After much angst, I have selected another group of players to add to the prospect poll.  I apologize for my prejudices that ultimately affected who made the cut this time.  As I mentioned earlier this week, I find it difficult to think of certain classifications of players as prospects – upper level backup catchers, first base only, middle relievers, Low-A closers, Low-A second base only.  So, while trying to honor as many requests and write-ins as possible, here they are – Jose Pujols, Victor Arano, Andrew Pullin, Jessie Valentin, Luke Williams, Angelo Mora, and Felix Paulino.

I’m sorry if this excludes one of your favorite choices.  Rest assured that my favorite players aren’t making the list ahead of yours, since most of my faves wouldn’t be considered prospects by you guys. More will be added in the next batch.

Next up is your selection for #19.

47 thoughts on “Phuture Phillies 2016 Reader Top 30 #19

  1. Canelo. Still sad he never played with Larry Greene so we could get a photo of “Malqui and Larry”.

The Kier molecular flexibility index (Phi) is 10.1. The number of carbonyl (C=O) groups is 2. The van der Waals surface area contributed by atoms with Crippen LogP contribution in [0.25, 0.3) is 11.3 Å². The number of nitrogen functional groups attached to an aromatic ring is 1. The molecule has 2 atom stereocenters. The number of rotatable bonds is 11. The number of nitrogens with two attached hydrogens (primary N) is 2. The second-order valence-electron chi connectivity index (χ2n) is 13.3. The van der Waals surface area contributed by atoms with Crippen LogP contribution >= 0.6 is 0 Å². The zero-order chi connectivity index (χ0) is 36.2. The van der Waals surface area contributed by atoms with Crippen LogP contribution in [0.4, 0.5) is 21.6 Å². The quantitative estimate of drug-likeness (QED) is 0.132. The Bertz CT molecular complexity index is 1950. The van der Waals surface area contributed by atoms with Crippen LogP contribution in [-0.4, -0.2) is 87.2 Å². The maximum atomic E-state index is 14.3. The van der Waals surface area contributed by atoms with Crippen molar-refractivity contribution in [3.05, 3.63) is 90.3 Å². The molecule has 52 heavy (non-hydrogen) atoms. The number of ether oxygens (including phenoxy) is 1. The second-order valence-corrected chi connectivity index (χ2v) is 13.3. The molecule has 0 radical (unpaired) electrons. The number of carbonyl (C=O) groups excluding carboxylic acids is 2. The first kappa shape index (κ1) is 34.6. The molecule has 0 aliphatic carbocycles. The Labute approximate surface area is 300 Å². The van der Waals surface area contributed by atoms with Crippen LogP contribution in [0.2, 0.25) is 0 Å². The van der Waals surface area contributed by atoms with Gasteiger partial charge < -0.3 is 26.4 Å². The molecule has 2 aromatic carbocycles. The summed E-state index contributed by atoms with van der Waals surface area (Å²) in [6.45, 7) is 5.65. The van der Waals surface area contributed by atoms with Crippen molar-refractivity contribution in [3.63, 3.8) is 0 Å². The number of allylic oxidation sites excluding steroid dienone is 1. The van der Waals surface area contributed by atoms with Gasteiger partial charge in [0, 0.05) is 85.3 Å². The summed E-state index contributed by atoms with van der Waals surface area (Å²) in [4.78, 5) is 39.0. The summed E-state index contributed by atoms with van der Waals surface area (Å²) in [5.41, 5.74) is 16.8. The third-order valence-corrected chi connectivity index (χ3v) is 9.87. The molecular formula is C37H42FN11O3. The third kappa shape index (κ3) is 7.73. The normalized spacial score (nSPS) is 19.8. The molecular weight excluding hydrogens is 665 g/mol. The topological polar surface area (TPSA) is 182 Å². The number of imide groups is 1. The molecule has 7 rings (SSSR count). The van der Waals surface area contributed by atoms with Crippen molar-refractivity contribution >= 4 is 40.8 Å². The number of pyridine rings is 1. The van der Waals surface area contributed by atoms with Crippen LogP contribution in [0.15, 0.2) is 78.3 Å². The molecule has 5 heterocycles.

Can’t believe they are reviving Full House and not Perfect Strangers. Shame.

    1. Lively was fairly highly rated before last season. And those who’ve witnessed him pitch note that he pitched much better than his numbers would indicate. Glad to see there’s some voters coalescing around him now.

      At the current vote levels, looks like Sweeney won’t even crack our Top 30, which just seems nuts to me. Someone else had commented, that if we available in the Rule V draft, he very possibly could have gone first overall. And I don’t disagree with that assessment.

      1. I think Sweeney makes the top 30 barely. Amazing the guys that won’t though, who would have been top 20 three or four years ago

      2. Lively was a ‘hanging around’ guy when I saw him pitch. I’m not in the camp of those who felt he was better than his stats. He was significantly outpitched by a non-top 30 prospect in the O’s system. Overall, Lively and Cozens disappointed my expectations — Williams, Crawford and Knapp matched them.

      3. True, Lively rated highly last season, but shouldn’t a full season of mediocre performance knock him down substantially?